Government affairs

Legislative Updates

House holds hearing on pension processing

Last Friday, the House subcommittee with USPS oversight held a hearing to follow up on the backlog in the federal employee retirement process. Witnesses included OPM Associate Director of Retirement Services Kenneth Zawodny, OPM Chief Information Officer Donna Seymour, Government Accountability Office (GAO) Director of Information Management and Technology Resources Issues Valerie Melvin, and National Active and Retired Federal Employees (NARFE) President Richard Thissen.

During the hearing, the subcommittee reviewed the backlog of claims from recent annuitants. The committee acknowledged that progress has been made as the OPM reached its 2012 goal in reducing the overall backlog of claims. According to OPM, in January 2012, 60,000 claims were backlogged and that number had been reduced to 14,000 by last month. Hearing discussion was also devoted to the impact of sequestration cuts along with an increased volume of annuitants from the Postal Service’s early retirement offers, factors that made the OPM’s overall backlog processing-reduction goals harder to achieve. OPM representatives testified that the agency is working to eliminate 75 percent of backlogged claims. Currently, 84 percent of annuitants are processed within 60 days. This is 6 percent shy of OPM’s goal that needs to be met to demonstrate sustainable progress.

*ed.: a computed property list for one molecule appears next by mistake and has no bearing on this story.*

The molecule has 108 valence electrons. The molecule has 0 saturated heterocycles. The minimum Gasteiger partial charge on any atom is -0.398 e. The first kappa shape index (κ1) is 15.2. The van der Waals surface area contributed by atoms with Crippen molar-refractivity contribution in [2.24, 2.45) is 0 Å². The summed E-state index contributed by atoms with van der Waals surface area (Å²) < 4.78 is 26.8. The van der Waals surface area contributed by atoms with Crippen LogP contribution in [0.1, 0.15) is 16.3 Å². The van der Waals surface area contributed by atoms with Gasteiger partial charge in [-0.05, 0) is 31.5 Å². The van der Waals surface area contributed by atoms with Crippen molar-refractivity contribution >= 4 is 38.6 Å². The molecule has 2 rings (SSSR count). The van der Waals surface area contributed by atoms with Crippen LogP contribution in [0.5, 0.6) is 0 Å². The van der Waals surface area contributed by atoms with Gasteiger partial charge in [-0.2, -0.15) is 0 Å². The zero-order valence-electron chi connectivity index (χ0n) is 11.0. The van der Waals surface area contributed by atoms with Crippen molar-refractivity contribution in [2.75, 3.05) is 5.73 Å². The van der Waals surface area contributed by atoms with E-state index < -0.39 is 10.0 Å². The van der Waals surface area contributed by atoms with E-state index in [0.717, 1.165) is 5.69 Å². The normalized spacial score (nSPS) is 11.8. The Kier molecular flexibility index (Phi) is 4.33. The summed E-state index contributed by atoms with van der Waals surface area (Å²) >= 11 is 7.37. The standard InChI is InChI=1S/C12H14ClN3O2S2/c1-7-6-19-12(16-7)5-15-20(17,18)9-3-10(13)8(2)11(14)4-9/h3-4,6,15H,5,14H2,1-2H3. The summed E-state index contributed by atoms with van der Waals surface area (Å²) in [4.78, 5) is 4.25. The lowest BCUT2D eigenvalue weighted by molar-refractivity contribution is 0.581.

The committee also devoted significant discussion and questions to the new influx of retirees that is on the horizon. Subcommittee Chairman Blake Farenthold (R-TX) and Ranking Member Stephen Lynch (D-MA) encouraged a more swift transition to an electronic-based system to quickly process future annuitants.

“I want to commend OPM for successfully achieving its 2012 strategic plan goal of reducing retirement claims backlog to a manageable level, which was earlier 60,000 claims backlogged in January 2012 to just 14,000 claims at the beginning of this month,” Lynch said. “I know the sequestration made that accomplishment harder to achieve and the large increase in retirement applications resulting from the early retirement and buyout offers from the Postal Service.”

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